My time on trauma was probably the most intense three weeks of medical school so far – even compared to the three weeks leading up to a major block exam, like I’ve written about before. When you hear “trauma,” you think of crazy accidents and dramatic TLC reenactments and emergency surgeries. There is some of that, but the majority of the time is spent in the ICU after someone has been stabilized “status post” getting hit by a Volvo. In other words, critical care.
Critical care turned out to not be my favorite – I simply don’t have the attention span to round for hours every morning discussing IV drips and feeds – but I’ve promised to not complain too much here. For that, I have my mom, known in the comments section here as “Bringer of Life.” (Seriously. Go see for yourselves).
Or I could complain to my grandma if I want sympathy, and to trigger a reflexive care package of brownies and/or cookies. (Grandma: NO. Do not under any circumstances send brownies. Or cookies. Love, Nate.)
Now, the actual traumas? They were indeed like the TLC reenactments. When someone gets plowed over by a train or something and they come to the hospital – a tertiary medical center serving five states – a huge team of people mobilize. The ER team calls the trauma team and everyone rushes into the trauma bay. There are about fifteen nurses there with no immediately obvious role besides telling me that I am standing in the wrong place. Everyone must don Carolina blue plastic disposable gowns, gloves, masks, and face shields.
(Like every day, it’s a GDTBATH, even though our team sucks this year. And go to hell, Duke. Insider jokes, y’all.)
Medical students like me rotating through the service get to play the role of the “trauma junior.” The junior resident (or student) calls out what’s named the secondary survey, a quick head-to-toe physical exam, calling out findings as they go for the scribe in the corner to record.
Playing trauma junior is crazy and weirdly fun: It’s one of the few times as a student when what you do might actually help save someone’s life. Remember all my posts last year about learning individual physical diagnosis skills – heart sounds, lung sounds, abdominal exams… and other exams? The trauma secondary survey is the all of the exams, head to toe, performed in about sixty seconds.
Mostly you are yelling things, and if there is something that would indicate the need for a quick intervention – like a rigid abdomen, or an unstable pelvis – you have to be extra careful to yell it out.
There are two, uh, unusual physical exam findings that you have to specifically mention because they are mega-bad-news emergencies if present. I am not going to elaborate on either except one involves bleeding from your urinary system and the other involves bleeding from your lower GI tract. Guess how you check for those two?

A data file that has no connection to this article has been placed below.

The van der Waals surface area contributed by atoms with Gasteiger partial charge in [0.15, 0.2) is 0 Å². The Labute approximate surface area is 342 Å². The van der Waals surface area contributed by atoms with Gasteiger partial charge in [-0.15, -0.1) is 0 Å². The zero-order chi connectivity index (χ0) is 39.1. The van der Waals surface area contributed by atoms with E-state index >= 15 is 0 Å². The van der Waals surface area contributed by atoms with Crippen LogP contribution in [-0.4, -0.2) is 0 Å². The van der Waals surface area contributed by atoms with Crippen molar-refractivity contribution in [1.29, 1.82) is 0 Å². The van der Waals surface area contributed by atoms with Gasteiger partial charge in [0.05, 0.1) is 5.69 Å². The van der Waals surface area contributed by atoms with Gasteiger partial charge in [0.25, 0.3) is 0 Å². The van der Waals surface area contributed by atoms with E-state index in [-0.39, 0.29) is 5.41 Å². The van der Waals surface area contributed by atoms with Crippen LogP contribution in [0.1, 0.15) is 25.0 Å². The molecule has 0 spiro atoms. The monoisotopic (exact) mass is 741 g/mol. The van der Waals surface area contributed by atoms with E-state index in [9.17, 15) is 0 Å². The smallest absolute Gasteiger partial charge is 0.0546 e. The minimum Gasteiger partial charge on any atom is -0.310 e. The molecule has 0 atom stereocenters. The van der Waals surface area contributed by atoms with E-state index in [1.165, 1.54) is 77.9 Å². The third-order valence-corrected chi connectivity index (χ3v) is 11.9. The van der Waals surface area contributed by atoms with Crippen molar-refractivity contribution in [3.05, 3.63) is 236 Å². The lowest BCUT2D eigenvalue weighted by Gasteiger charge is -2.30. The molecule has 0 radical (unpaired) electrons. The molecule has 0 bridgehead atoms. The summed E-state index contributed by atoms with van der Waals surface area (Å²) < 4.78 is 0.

Of course, once the deed (or DRE, for those of you who like arcane acronyms) is done, you have to yell out your findings in anatomically correct proclamations. So “everything is okay” becomes “NO BLOOD AT THE URETHRAL MEATUS” (look it up) and “GOOD RECTAL TONE NO BLOOD.”
Again, I refuse to rehash the details of the butthole exam, but if you’re interested, enjoy The Exam That Shall Not Be Named.
Also, the entire thing is videotaped in case something bad happens. No pressure.
Actually, “you’re going to feel a little pressure.”
Once the patient is stabilized, they go through a CT scan and are eventually taken upstairs to the trauma ICU. When we’re not discussing tube feeds and IV drips on long rounds, the ICU is where the medical student gets to “do stuff.” As I mentioned last week, on trauma I learned the moral “better to ask forgiveness than permission” as we helped out with what qualifies as odd jobs in an intensive care unit: suturing lacerations, placing and yanking out chest tubes and arterial lines, and stapling things. When it was busy, it was fun.
It was not unusual to be sitting around at night when the intern would appear with a staple gun and say, “You wanna staple a guy’s head?”
Yes. Yes I did. Did I know what I was doing? Eh, kinda. But I wasn’t going to pass up the opportunity to hear the beautifully satisfying SHUNK of the staple gun.
Aside: we’ll find out if I was actually allowed to do this when I meet with my portfolio coach in a few weeks.
Anyway. I know this isn’t my most amusing entry, but it’s hard to write humor about a service where you see such extremes of the human condition. I’ve seen people who crashed a motorcycle, flew a hundred feet, and hit a tree going 65 mph survive their seemingly insurmountable injuries. I’ve watched people walk out of the hospital after just one day with nothing more than cracked ribs after being hit by a car traveling seventy miles an hour.
But I’ve also seen people die – both right away and from infection days or weeks after their accident. Once, in the trauma bay, I translated for a Spanish-speaking patient who had been shot clear through his spine. All he wanted to know was why he couldn’t feel his legs. He died two weeks later from infection; his last days were spent feverish, paralyzed, and on a ventilator attached at his neck.
Those stories tend to stick with you. And it’s hard to be funny.
(Stapling, though, is still really effing fun.)